Even if they aren’t a bad person, something could happen to them.
I’ve written many times about disputes over domain names between web developers/designers and their clients. Usually, these are cases of a web developer registering the domain in his or her name and holding it hostage if the client ever wants to get control of the domain name. There are similar disputes with employees who register company names in their own name.
It might be difficult for a client to explain to their developer that they want to register a domain in their own name because they don’t necessarily trust the developer. So here’s another, simpler argument for always registering a domain in your company’s name rather than the developer’s: the developer might get hit by a bus.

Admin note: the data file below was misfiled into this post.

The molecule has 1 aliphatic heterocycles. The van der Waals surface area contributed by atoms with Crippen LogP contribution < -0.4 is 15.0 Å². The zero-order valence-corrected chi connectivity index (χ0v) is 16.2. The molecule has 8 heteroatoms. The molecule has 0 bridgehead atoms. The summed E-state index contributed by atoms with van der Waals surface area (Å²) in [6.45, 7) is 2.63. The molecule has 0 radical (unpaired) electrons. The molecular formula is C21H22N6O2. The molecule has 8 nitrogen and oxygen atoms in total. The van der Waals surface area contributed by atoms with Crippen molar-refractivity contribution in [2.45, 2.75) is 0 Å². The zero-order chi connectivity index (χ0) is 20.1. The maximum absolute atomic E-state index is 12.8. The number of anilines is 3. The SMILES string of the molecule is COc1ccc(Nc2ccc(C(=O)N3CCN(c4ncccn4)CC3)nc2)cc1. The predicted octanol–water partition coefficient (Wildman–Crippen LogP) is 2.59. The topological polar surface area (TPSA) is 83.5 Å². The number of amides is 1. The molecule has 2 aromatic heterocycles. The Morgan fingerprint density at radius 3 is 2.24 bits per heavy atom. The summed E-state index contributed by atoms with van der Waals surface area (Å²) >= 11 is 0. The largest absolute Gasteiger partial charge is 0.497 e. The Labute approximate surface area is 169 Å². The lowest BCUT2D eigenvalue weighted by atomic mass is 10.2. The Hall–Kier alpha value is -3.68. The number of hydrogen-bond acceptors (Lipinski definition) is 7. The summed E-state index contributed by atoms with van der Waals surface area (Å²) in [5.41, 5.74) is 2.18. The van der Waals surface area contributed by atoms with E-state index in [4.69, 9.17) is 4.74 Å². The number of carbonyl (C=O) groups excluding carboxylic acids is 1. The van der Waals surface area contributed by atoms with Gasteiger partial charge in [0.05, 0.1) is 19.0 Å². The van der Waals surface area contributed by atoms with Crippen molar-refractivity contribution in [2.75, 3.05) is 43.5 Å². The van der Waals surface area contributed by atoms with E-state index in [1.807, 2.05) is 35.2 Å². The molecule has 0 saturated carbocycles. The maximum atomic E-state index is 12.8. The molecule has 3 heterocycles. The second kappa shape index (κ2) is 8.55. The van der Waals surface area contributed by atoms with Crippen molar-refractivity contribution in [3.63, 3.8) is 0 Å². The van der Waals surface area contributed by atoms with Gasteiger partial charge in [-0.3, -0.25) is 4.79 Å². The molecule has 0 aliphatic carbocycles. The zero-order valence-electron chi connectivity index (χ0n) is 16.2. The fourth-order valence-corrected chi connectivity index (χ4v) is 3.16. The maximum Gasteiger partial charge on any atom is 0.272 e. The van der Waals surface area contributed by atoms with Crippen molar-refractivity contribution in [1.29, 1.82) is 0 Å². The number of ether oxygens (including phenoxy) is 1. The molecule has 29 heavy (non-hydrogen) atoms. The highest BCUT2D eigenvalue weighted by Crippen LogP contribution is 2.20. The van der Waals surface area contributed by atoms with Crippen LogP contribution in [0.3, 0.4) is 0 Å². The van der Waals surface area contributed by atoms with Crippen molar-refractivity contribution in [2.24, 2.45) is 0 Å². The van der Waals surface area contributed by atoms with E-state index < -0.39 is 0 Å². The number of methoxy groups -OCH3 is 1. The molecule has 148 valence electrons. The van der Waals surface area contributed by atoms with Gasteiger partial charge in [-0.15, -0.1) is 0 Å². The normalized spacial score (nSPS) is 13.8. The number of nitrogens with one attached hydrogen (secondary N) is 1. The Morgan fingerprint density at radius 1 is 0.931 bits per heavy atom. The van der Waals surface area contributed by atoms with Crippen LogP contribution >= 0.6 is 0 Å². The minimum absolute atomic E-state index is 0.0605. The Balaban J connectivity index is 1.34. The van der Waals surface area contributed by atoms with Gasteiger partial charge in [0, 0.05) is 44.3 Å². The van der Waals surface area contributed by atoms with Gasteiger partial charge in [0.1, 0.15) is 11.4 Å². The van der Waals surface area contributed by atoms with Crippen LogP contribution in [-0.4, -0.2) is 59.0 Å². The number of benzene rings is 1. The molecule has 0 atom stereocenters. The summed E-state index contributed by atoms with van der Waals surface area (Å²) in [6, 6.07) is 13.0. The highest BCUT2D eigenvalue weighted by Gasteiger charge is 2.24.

In a recent National Arbitration Forum case, Ohio company Thermotion, LLC claimed that its web developer ceased operations, apparently because of the death of its operator. The company is now having difficulty getting control of the domain name. The case was denied because Thermotion didn’t show that the registrant lacked rights or legitimate interests in the domain.
So the next time a web developer pushes back on who controls the domain name, clients have something other than “I don’t trust you not to screw me” as an argument. They can point to this case as an example in which the client couldn’t access the domain despite an apparent lack of mal intent by the developer.